Derelict Junction

Providing missile launch codes for foreign cryptographers everywhere.

Saturday, October 09, 2004


Ever get the perverse desire just to bother people for hours on end?

On my daily commute to work, I have the pleasure of riding passed San Francisco's City Hall and Civic Center. Last week I noticed a lot of construction going on. An outdoor stage was being set up as well as huge tents. Now, the Civic Center is the site of many a public function. From the Gay Pride Parade, to a failed attempt to move the SF Halloween celebration out of the Castro. It also includes the Bill Graham Civic Auditorium, SF Public Library, and the Asian Art Museum, so it's not surprising that another multiple-day event would be setting up. But for days I couldn't figure out what it was.

Then, one morning I saw on stage (Spoiler Alert) what appeared to be technicians testing out a huge mechanical Pac-Man, chomping an illuminated white pellet. What could possibly be going on here that they would finally erect a proper tribute to the pop culture phenomenon who's eponymous fever grew to epidemic proportions in the early 80's? Why, The World Cyber Game Conference!

Having lost much of my pre-teen years to video arcades, this piqued my interest. Could Buckner and Garcia actually be slated to perform? How could they ever free up from their busy schedule?

That excitement lasted only a few seconds, for video games have come a long way and I, fortunately, have been left behind. What's featured in this day and age are complex one-on-one fantasy and fighting games that the internet allows you to play against other shut-ins around the world.

This leaves me with a crotchety, 34-year old scowl as I gaze upon the Pac-Man monument, grumbling nonsense like, "How many of those kids even know what that is?" And then sounding suspiciously like Rutger Hauer in Blade Runner just as he's about to die, "I have seen levels of Tempest, & Defender, & Space Invaders, that you people could only dream of!"

Flash-back: 1980, Ziggy's Video Arcade, Taunton Massachusetts. A ten year old version of myself studies every move of a venerable 18 year old master of Defender, clearly the most difficult video game in the world. I scan for the secret "pattern" that the game designers, according to talk in the men's room, have programmed in that would make any player invincible. This is the current-day Fountain of Youth that teens and adolescents have devoted more time to finding than all of Ponce De Leon's years. The Pac-Man pattern is real. Not only have I seen it in action, but multiple books have documented it's existence. The Defender equivalent, though, is still in question.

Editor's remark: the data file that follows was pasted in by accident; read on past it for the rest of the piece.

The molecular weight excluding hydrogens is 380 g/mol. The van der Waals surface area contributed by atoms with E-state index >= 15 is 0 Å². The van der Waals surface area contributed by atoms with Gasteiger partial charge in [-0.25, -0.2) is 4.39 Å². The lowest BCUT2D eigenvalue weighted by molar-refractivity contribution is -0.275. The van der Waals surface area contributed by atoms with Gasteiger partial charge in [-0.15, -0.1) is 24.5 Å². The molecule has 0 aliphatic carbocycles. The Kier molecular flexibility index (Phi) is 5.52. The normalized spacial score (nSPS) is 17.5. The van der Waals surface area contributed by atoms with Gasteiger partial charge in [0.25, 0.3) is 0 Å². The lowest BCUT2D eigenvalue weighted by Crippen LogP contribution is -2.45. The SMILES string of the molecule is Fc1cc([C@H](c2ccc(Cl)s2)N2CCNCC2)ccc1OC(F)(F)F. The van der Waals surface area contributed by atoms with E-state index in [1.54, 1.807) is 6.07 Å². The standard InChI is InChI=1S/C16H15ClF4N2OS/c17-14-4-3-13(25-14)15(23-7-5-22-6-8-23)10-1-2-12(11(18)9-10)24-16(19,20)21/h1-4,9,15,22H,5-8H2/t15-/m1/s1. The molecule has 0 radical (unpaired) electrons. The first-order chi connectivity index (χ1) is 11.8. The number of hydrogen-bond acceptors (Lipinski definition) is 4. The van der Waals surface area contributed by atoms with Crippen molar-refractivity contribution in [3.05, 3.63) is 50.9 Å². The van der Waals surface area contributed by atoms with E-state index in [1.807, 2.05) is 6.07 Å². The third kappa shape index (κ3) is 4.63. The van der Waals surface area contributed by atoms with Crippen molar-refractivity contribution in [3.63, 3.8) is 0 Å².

Goddamn that game. Just the name commanded respect back then. All other games paled in comparison. Pac-Man and Centipede looked silly being in the same room with Defender. Only the conceptual Tempest could be placed side-by side and not get embarrassed. But make no mistake, if Defender was The Police, it made all other games look like Christopher Cross.

Now the world through ten year old eyes is much different from reality. I remember watching the Defender high score champion, with his pack of cigarettes rolled in his T-Shirt sleeve and his skanky girlfriend, just waiting to go to the back seat of his Trans Am, and thinking, "That's all I want in the world. I want high score, the skakiest girl in the arcade, cigarettes, and having sex in a car to Rush's Moving Pictures." Unfortunately, I think, I achieved none of those.

How many kids at WCG will have flash-backs like that? How many VietNam vets have flash-backs that lucid?

Now I know how old people feel when the come across a car they had as a teenager. Maybe someday I'll wheel my chair into a throw-back restaurant, see a Defender game some kitschy interior designer thought would be hilarious to put in the corner, and be so moved with nostalgia I'll actually stop shitting into my bag for 10 seconds.

What was the point? Oh, yeah, having spent most of my later years absorbing, not distributing common nerd abuse, I feel strangely tempted to attend WCG costumed like Ogre of Revenge of the Nerds fame, and scream "Nerds!" as loud as possible. Most people wouldn't get it, but those who do, would love it to no end. It's thoughts like that that remind me how much we miss Andy Kaufman. Posted by Hello



At 8:28 AM, Blogger Drew said...

Hey, it's never too late to grow a bad beard and take up smoking. Plus, once the trucker-hat fad goes away, you should be able to score an old TransAm for next to nothin'. I think if there was ever a demographic breakdown for different games, it would go something like this;

Defender - Just the guy you described, only loves the Scorpions as much as Rush

Centipede - Popular, has a hot girlfriend and rich parents. No one likes him

Dig Dug - Total Fag

PacMan/Ms. Pacman - Sad, pathetic. Don't have the reaction time to play Tempest or Defender and think that people should be impressed by their being able to remember simple patterns.

Joust - The 'real' cool people. Ahead of their time Asians etc.

And then there was me, the dork in the corner playing 'Venture', a game that featured a smiley face with a bow and arrow going into dungeons. MOST PATHETIC GAME EVER...


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